This week I attended a memorial service for a friend in recovery, J, who died of cancer at a tragically young age.
Although a member of a different twelve-step fellowship, J epitomised the spirit of AA. In his contact with me, whom he consulted for some years as a sponsor, his primary concern was the welfare of others, as illustrated by these three quotations:
'scarce an evening passed that someone’s home did not shelter a little gathering of men and women, happy in their release, and constantly thinking how they might present their discovery to some newcomer.'
'Our very lives, as ex-problem drinkers, depend upon our constant thought of others and how we may help meet their needs.'
'Every day is a day when we must carry the vision of God’s will into all of our activities. "How can I best serve Thee—Thy will (not mine) be done." These are thoughts which must go with us constantly.'
(All quotations from Alcoholics Anonymous, the Big Book)
His concern certainly operated at an individual level; he was keen to maximise his usefulness to the individuals that he himself sponsored. His concern, however, was also for the fellowship as a whole of which he has been a central figure for a number of years. He wanted to ensure the growth of this fellowship, harmony and fruitful cooperation amongst its diverse parts, and the establishment of a structure that would ensure its survival and flourishing as time passed, even should its primary founders in the UK themselves pass off the scene. This has been achieved, and the fellowship he helped kick-start is indeed thriving, and I hope that those left behind will take up the gauntlet and allow God to inspire them with the vision with which J was so richly supplied.
He has also been a key figure in arranging 'Big Book Days', which bring together people from multiple fellowships, and indeed around the world, who are united in their conviction of the efficacy of the programme of action laid out in the book Alcoholics Anonymous. It is hoped also that the momentum generated by these highly successful events will continue through the efforts of those left behind, not just in J's memory, but fuelled by the greater purpose that drove him.
On a personal level, J was huge fun, and it was this irrepressible enthusiasm that was key to his ability to attract others not just into the world of recovery but into the closer-knit community of those who have adopted the twelve-step programme as a way of life, not out of dogma but out of recognition that, for alcoholics and addicts like ourselves, it is the last, best hope not just for escape from active addiction but for maximising the potential placed within us to contribute to the world around us.
Another point: J was flawed. No one who knows him will deny this, but, then again, he was no more flawed than me, or anyone else I know, and these flaws were more than counterbalanced and offset by manifold virtues: active kindness, forgiveness, and industry being chief amongst them.
An interesting point is this: anyone who gains prominence within a twelve-step fellowship (not necessary welcoming it but recognising it at an inevitable consequence of sticking one's head above the parapet, daring to push boundaries and think outside existing paradigms, taking risks, and, most simply, helping large numbers of people) is going to attract some negative attention. AAs (and this is surely true of members of all twelve-step fellowships) can have a tiny habit of looking for the negative. The more one stands for ideals, the greater the scrutiny one is placed under. The question: is the individual living up to the ideals he or she espouses?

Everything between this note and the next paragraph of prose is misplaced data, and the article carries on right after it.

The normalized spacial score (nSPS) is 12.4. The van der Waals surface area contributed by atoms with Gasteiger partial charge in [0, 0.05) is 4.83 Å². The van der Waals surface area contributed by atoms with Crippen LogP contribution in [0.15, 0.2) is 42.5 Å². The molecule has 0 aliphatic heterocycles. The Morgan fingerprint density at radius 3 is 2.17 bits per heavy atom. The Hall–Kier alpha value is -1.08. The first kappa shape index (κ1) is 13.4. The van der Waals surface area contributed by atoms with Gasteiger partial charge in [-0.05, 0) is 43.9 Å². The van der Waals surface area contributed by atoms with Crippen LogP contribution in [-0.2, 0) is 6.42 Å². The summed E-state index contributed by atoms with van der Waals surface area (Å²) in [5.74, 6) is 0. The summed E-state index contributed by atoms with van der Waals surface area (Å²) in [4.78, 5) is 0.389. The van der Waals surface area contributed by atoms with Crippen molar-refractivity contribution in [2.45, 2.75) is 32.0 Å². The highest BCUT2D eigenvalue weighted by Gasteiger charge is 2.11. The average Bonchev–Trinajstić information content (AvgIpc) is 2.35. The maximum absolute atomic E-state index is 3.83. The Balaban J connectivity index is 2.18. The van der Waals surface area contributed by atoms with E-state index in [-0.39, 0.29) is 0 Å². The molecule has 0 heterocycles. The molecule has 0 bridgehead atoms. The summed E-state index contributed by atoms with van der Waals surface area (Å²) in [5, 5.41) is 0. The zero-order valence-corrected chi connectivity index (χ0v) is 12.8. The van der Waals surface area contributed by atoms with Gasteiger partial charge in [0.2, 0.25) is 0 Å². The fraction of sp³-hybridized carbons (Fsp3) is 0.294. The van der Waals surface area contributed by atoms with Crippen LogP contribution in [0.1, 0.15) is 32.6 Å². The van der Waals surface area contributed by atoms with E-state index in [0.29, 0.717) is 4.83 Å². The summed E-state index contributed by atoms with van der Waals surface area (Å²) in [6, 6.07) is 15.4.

This question is rarely fair. The book Twelve Steps and Twelve Traditions and the Big Book itself make clear that we never achieve the ideals we set but are willing to work towards them.
Furthermore, it is this spirit that we must judge ourselves against: not 'am I perfect?' but 'am I willing to grow along spiritual lines?' Moreover, one might note, it should only be ourselves that we judge coldly against this criterion.
J, for the few but rewarding years I knew him, amply and consistently demonstrated this desire for growth.
J's last year presented challenges that mercifully few of us will have to face, and it is rightly said that no one should ever judge a person unless he has walked in that person's shoes. To expand that idea, one never walks in anyone's shoes but one's own; therefore, one can never judge. One never knows for sure 'how someone feels' or 'what someone is going through'.
What matters, ultimately, is the love that an individual leaves behind, in the hearts, minds, and vision of those whose lives he has touched.
Alone the number of people at J's memorial service is testament to J's phenomenal achievement, and many people owe their lives to him, directly or indirectly. What is marvellous and heartening in this otherwise bleak situation is that the fire that was started by J's individual flame will continue burning through the darkness and devastation of lives wrecked by addiction, and people who will never know his name or that he even existed will be touched by the power he accessed and channelled into other people's lives.
Greatness is often measured not by big-ticket, one-off events or achievements but by the thousand small tasks powered by the life and light within a person's soul.
As George Eliot said: 'The growing good of the world is partly dependent on unhistoric acts; and that things are not so ill with you and me as they might have been is half owing to the number who lived faithfully a hidden life, and rest in unvisited tombs.'
And it is this that provides some degree of comfort and hope. J will be sorely missed.